Even though a lot of research has been done, there is no identified single factor that causes Autism. Several factors are said to play a part in the occurrence of Autism. One of these is brain disorder. Recent studies show that there is a difference in the brains of people with Autism. Their cerebellum seems to be smaller than normal, and their limbic system is impaired.

Chemical imbalances are also said to play a part here. It was found that in some cases, symptoms came from food allergies, chemical deficiencies, hormonal imbalances or elevated brain chemical levels.

Heredity is also an important factor. A lot of genetic disorders have Autism as a symptom. An example would be the fragile-X syndrome. Other factors include pre-, peri-, post-natal trauma, brain damage complications and MMR immunization.

Whatever the cause may be, the child with Autism should be given the same structured training in able to stimulate his learning, language and social skills.

Diagnosis
For a child to be diagnosed of having Autism, he should first qualify for the Diagnostic Criteria for Autistic Disorders according to the DSM-IV.

Treatment
Due to the triad of Autism effects on the child, speech therapy becomes a vital part of Autism management. However, other members of the team are also needed such as pediatrician, pediatric neurologist, child psychiatrist, psychologist, occupational therapist, behavior therapist, and educators like schoolteachers or Special Education teachers.

Role Of Speech Therapist In Autism Rehabilitation
The Speech Therapist assesses hearing. He also evaluates whether the speech and language difficulties of the child is really due to Autism or another disorder. This can be taken from analyzing the child’s expressive language, receptive language, oral-motor functions, voice quality, articulation and fluency, auditory processing and pragmatic skills.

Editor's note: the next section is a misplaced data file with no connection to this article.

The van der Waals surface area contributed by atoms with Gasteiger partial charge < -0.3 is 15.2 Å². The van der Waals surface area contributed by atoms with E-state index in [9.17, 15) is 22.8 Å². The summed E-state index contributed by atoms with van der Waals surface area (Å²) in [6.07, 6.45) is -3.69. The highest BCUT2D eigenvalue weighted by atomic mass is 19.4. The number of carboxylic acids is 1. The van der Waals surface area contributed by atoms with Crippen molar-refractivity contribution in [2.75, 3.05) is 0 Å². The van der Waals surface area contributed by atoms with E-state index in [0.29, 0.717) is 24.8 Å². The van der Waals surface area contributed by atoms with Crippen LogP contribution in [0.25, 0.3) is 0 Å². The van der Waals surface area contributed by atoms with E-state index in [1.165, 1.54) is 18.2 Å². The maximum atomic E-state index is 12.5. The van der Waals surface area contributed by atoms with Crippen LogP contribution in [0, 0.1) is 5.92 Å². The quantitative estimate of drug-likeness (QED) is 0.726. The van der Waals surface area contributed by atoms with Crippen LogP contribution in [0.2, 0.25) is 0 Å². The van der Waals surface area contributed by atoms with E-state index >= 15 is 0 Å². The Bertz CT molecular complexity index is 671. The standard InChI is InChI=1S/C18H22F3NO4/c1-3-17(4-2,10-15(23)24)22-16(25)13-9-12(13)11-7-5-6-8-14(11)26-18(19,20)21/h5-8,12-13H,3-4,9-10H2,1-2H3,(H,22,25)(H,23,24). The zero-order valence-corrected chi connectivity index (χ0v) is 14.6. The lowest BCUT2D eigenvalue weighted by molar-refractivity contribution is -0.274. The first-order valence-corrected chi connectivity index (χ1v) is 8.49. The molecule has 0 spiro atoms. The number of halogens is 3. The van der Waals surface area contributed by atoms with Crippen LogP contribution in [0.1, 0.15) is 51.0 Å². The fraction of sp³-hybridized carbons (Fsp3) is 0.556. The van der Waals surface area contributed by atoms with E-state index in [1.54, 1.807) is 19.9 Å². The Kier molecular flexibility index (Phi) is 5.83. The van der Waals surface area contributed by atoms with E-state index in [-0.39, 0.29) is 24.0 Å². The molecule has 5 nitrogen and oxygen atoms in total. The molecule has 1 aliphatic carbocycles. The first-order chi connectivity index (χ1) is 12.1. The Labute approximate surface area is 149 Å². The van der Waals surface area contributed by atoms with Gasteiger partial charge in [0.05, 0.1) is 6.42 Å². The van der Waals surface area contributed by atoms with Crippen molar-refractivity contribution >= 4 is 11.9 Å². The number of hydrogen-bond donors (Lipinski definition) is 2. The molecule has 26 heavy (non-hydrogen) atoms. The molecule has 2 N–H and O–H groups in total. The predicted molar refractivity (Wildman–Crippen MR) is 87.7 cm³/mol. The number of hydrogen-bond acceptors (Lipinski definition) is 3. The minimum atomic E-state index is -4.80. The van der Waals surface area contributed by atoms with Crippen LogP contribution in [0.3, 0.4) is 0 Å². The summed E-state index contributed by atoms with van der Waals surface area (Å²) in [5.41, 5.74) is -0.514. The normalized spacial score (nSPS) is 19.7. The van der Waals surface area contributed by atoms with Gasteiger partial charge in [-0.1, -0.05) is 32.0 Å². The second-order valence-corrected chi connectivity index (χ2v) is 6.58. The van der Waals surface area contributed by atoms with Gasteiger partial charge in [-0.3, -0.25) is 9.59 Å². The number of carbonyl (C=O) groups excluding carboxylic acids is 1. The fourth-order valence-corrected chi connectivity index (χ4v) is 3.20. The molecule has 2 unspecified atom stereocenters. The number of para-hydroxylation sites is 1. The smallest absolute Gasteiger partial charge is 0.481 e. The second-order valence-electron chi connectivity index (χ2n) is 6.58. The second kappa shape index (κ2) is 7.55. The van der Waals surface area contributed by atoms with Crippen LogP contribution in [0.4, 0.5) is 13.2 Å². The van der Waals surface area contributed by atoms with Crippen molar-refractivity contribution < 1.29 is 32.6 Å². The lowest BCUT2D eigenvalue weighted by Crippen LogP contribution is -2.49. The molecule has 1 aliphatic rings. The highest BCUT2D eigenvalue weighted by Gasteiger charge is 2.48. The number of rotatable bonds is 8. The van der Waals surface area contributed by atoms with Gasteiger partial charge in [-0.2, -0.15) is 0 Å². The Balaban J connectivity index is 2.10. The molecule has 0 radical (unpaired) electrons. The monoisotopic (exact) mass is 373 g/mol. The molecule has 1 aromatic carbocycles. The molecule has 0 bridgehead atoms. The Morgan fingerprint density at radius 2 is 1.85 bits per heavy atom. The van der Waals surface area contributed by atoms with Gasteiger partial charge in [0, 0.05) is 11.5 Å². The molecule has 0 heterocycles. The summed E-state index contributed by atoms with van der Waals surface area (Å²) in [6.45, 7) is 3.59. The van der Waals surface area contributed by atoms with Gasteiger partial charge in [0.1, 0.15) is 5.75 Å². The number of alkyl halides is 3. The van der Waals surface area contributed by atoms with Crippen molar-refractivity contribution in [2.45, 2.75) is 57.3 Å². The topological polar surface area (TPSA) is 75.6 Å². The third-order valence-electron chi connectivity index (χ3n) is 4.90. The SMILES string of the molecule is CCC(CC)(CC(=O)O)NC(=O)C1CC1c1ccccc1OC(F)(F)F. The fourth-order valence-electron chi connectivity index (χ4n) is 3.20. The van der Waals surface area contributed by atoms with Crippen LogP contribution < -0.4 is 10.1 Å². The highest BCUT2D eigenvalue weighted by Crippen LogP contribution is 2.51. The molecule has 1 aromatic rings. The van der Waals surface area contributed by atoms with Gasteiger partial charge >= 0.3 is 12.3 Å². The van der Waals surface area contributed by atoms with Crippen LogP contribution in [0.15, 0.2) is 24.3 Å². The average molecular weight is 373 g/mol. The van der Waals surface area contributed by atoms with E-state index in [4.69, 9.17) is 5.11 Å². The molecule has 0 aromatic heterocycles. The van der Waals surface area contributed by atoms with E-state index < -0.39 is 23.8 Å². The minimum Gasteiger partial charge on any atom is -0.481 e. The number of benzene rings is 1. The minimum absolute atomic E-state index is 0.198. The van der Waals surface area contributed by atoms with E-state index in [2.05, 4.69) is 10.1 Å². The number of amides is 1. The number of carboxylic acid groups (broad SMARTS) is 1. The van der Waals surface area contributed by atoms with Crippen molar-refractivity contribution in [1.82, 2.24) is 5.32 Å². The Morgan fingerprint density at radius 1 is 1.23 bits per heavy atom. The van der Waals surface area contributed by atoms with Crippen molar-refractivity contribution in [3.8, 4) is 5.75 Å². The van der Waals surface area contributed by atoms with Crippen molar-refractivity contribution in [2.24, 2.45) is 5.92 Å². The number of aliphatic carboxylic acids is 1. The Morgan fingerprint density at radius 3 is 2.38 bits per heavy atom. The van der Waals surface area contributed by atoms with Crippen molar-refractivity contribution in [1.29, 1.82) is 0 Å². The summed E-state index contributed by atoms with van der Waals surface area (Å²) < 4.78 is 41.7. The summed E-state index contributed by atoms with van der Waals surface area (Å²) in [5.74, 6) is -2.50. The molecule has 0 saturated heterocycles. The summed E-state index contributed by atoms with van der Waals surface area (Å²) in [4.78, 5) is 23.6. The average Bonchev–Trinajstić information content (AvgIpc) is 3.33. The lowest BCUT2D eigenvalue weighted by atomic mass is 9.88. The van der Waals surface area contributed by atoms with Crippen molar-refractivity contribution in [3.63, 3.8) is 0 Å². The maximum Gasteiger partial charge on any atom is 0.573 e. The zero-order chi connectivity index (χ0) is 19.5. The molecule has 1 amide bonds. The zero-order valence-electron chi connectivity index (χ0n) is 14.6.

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Can a Child Display Autistic Traits and Still Not Be Autistic?

With it featuring so heavily in the media (and rightly so) a fear that many parents hold is the possibility that their child or children may be diagnosed with autism. However, before jumping to conclusions should you observe some symptoms or traits of autism in your child, it is important to get a professional diagnosis and to look carefully into that diagnosis to make certain that there isn’t something else causing the autistic behaviors to occur. There are a number of other health problems and disorders that are commonly misinterpreted and misdiagnosed as autism.

Misdiagnosis of autism can occur among the various autism spectrum disorders, or it can be connected to a completely unrelated condition. Parents should make sure to share all observations and considerations with the child’s doctor so that possible alternate diagnoses the appropriate attention.

There are five conditions within the autism spectrum, and each of them can easily be mistaken for another. These are:

1. Rett’s Syndrome – this is a condition found only in girls which was discovered back in 1966. It is currently believed by scientists that this is not an inherited condition, but is the result of a random genetic mutation. Symptoms of Rett’s Syndrome do not become apparent in babies until 6 to 18 months of age. When Rett’s Syndrome starts to become apparent, the development of the baby begins to slow and their heads no longer grow in a normal way. Normal speech does not develop and repetitive hand movements, unusual walking patterns, and torso shaking begin. Children with Rett’s Syndrome also frequently experience seizures, breathing problems, rigid muscles, retarded growth, and other health issues.